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It's party time! Maybe you've just gotten promoted or have a bachelor or bachelorette party to attend. Perhaps your eccentric great uncle died and left you a small fortune and his haunted manor. Or you just got back from a deployment with a fat wad of hazard pay burning a hole through your pockets.
Early November is a magical time of year. The Halloween decorations are finally starting to be put away and cardboard cutouts of turkeys in Pilgrim hats are taking their place. People begin to stop enjoying the number of unseasonably warm days and start worrying about how hard winter's going to hit when it finally does. News networks start endlessly airing stories about the horrors of Black Friday even though nobody actually buys stuff in physical stores anymore because it's 2015. Folks in places like California and Florida experience no changes in weather or lifestyle whatsoever, but to hell with them.
Many moons ago, I dispensed some key pieces of advice on how to survive a zombie apocalypse. Most of them were aimed at my fellow veterans, but all were definitely sound suggestions to anyone who still serves, has served, or any zombie-wary and well-prepared civilians.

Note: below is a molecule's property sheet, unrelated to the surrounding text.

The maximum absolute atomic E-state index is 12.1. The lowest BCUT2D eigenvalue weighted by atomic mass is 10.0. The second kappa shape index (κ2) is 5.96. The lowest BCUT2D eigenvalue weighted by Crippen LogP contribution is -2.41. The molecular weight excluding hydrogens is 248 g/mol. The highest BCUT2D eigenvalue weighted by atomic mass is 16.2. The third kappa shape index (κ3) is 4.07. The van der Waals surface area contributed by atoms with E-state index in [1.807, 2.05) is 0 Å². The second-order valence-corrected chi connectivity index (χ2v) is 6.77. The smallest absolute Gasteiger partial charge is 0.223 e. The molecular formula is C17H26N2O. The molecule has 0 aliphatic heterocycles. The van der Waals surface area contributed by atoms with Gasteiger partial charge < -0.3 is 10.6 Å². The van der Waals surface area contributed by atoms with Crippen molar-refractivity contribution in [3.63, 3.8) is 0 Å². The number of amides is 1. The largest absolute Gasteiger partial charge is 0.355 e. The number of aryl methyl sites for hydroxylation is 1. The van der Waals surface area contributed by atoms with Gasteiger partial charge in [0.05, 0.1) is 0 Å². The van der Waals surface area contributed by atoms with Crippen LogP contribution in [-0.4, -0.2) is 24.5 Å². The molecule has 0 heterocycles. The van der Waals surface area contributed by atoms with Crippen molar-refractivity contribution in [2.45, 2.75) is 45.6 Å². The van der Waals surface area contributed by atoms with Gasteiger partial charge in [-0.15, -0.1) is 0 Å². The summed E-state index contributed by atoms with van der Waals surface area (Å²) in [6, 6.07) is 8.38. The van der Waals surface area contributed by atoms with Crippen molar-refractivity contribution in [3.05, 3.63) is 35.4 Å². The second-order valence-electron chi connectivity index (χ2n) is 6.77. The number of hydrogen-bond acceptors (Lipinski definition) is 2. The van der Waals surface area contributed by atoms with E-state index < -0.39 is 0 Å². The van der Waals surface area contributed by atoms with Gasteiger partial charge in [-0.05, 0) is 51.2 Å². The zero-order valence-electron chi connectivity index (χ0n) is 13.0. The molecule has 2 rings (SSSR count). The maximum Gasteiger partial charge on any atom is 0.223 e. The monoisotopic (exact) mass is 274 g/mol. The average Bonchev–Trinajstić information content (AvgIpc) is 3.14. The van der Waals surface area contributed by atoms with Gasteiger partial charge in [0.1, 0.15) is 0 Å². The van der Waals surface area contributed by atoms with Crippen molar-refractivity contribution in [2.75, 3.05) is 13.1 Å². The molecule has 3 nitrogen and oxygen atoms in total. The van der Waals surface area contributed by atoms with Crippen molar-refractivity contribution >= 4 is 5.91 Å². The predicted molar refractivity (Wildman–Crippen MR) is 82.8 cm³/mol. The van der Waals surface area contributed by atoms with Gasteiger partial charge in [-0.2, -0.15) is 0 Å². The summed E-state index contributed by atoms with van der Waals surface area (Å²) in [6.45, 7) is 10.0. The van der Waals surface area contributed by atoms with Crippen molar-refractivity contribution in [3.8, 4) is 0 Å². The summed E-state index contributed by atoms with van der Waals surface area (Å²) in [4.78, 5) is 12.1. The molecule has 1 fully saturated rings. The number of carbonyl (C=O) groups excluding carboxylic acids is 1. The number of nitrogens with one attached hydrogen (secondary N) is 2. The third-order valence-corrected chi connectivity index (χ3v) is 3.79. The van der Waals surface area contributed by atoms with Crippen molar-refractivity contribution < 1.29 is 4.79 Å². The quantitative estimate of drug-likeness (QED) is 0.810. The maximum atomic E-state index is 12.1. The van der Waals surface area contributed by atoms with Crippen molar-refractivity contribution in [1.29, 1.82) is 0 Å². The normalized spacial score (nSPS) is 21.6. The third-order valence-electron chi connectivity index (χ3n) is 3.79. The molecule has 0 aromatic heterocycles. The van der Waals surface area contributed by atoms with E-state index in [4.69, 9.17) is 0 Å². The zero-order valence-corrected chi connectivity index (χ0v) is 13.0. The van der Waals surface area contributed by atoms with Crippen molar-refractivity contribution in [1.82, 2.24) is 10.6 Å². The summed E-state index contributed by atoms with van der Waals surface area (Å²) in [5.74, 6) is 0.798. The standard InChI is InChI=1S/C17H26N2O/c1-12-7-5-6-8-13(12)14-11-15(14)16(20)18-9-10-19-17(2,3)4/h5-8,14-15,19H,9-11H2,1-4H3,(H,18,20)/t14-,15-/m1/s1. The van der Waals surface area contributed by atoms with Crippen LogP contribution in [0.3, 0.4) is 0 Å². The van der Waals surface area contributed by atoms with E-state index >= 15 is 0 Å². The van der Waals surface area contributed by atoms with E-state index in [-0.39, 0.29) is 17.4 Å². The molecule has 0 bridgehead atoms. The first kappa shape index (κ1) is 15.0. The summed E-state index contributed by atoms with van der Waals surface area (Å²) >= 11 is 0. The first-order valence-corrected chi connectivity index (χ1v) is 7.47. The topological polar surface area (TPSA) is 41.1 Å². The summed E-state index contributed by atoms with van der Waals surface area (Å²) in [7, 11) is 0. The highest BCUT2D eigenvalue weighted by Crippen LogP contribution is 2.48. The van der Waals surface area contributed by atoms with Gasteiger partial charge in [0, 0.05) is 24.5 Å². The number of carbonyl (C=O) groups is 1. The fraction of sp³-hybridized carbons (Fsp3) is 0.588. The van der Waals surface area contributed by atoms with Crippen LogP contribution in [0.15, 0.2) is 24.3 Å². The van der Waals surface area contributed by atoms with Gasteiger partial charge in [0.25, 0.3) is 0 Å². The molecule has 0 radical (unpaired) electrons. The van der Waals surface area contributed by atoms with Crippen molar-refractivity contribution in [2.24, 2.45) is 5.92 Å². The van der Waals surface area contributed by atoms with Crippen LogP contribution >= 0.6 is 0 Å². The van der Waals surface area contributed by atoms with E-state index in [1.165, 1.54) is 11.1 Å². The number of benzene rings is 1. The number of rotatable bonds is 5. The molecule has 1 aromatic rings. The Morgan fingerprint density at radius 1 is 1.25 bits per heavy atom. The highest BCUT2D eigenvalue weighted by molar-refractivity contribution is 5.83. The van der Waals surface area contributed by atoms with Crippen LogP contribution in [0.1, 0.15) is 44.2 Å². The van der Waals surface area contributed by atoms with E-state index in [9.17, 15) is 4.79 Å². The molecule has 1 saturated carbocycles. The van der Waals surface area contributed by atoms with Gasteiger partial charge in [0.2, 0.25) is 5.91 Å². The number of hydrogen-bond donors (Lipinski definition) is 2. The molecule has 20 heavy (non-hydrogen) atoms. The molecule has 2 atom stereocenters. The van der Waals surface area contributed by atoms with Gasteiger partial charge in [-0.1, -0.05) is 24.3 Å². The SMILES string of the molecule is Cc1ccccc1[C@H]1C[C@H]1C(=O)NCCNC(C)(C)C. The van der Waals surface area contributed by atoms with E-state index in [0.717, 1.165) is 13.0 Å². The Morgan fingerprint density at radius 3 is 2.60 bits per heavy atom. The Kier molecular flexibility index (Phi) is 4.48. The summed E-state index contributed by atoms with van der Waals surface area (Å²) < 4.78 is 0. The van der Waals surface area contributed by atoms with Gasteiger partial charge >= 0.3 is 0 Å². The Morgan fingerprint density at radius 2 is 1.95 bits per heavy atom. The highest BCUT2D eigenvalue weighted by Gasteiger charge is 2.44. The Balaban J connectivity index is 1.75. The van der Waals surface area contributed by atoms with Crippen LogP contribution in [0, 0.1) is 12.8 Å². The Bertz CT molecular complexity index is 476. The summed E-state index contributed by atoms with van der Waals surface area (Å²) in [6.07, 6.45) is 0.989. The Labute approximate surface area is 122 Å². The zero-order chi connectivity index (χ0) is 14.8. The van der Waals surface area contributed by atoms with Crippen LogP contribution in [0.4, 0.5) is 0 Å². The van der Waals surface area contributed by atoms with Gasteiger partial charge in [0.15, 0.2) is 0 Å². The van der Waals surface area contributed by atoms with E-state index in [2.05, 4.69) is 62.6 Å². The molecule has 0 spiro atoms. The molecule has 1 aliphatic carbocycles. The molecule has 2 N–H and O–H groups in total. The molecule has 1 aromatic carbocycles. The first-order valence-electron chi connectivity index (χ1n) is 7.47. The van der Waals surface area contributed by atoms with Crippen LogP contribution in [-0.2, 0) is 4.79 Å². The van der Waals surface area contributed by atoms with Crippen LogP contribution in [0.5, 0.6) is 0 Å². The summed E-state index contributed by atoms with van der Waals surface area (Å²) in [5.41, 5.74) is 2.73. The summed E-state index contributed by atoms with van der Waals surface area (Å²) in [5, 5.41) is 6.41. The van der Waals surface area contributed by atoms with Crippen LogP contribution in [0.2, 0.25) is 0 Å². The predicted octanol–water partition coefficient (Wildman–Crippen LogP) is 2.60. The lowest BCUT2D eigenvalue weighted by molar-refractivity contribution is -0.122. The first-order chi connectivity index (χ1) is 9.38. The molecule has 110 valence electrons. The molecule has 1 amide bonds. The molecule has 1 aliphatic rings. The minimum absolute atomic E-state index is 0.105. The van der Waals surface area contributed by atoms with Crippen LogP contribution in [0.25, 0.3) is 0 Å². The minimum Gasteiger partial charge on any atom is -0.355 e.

We've all had that moment. Maybe sitting at dinner with a well-meaning family member, maybe with an over-eager gal or guy you were chatting up at a bar one night, or perhaps just a friendly weirdo who recognized an embarrassing shirt or service tattoo on the subway one day. Whatever the circumstances, there isn't a single veteran I've ever met who hasn't, at least once, been asked the eternal question of the civilian acquaintance: "So, did you ever kill anyone?"
It's probably fair to say that anyone reading this has a fair share of both civilian and military acquaintances. Friends even, if you don't happen to be overly unlikable or unhygienic. And, while veterans and civilians are equally swell types of chums to have, there are more than a few differences between them. The way you interact, relate, and occasionally frolic with your battle buddies will not always be the same as with your friends who never bore the responsibilities and bad haircuts of military service.
It's a familiar sensation for all veterans. That tense, roiling pit in the center of your stomach. The pounding of your heart in your temples. The first twitching sensation of sweat beginning to bead all over your body. All wrapped around the big, twisting ball of tension that you know means something big is about to go down, and not only can you not stop it, but you know you'll be swept up in it and have to struggle with all your strength to get through. And all while you’re surrounded by an impenetrable fog of pumpkin spice and hordes of shrieking, greedy children. That's right, it's holiday shopping season. And hell hath no fury like a youngster without just the right Lego.